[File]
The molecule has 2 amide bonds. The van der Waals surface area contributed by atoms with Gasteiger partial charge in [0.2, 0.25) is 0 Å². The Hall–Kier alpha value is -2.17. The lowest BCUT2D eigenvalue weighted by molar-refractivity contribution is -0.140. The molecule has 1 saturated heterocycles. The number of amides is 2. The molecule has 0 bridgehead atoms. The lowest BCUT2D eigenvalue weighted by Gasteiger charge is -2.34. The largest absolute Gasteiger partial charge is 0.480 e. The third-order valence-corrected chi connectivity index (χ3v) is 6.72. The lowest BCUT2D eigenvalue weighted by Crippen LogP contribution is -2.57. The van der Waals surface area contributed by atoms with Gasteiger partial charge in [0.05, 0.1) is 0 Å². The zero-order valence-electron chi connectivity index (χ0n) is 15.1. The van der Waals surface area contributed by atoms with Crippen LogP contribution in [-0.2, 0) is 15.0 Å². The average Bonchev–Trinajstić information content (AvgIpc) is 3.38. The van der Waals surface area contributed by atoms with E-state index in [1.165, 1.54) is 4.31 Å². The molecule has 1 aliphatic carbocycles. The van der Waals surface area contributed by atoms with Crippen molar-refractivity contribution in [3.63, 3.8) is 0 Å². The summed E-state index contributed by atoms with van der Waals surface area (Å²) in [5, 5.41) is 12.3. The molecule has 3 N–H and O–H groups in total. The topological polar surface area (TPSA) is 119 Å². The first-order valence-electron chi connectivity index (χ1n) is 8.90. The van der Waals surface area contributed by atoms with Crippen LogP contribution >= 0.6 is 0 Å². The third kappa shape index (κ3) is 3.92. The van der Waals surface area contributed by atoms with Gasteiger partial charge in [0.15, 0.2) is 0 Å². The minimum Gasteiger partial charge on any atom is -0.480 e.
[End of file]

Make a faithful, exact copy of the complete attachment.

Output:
The molecule has 2 amide bonds. The van der Waals surface area contributed by atoms with Gasteiger partial charge in [0.2, 0.25) is 0 Å². The Hall–Kier alpha value is -2.17. The lowest BCUT2D eigenvalue weighted by molar-refractivity contribution is -0.140. The molecule has 1 saturated heterocycles. The number of amides is 2. The molecule has 0 bridgehead atoms. The lowest BCUT2D eigenvalue weighted by Gasteiger charge is -2.34. The largest absolute Gasteiger partial charge is 0.480 e. The third-order valence-corrected chi connectivity index (χ3v) is 6.72. The lowest BCUT2D eigenvalue weighted by Crippen LogP contribution is -2.57. The van der Waals surface area contributed by atoms with Gasteiger partial charge in [0.05, 0.1) is 0 Å². The zero-order valence-electron chi connectivity index (χ0n) is 15.1. The van der Waals surface area contributed by atoms with Crippen LogP contribution in [-0.2, 0) is 15.0 Å². The average Bonchev–Trinajstić information content (AvgIpc) is 3.38. The van der Waals surface area contributed by atoms with E-state index in [1.165, 1.54) is 4.31 Å². The molecule has 1 aliphatic carbocycles. The van der Waals surface area contributed by atoms with Crippen molar-refractivity contribution in [3.63, 3.8) is 0 Å². The summed E-state index contributed by atoms with van der Waals surface area (Å²) in [5, 5.41) is 12.3. The molecule has 3 N–H and O–H groups in total. The topological polar surface area (TPSA) is 119 Å². The first-order valence-electron chi connectivity index (χ1n) is 8.90. The van der Waals surface area contributed by atoms with Crippen LogP contribution >= 0.6 is 0 Å². The third kappa shape index (κ3) is 3.92. The van der Waals surface area contributed by atoms with Gasteiger partial charge in [0.15, 0.2) is 0 Å². The minimum Gasteiger partial charge on any atom is -0.480 e.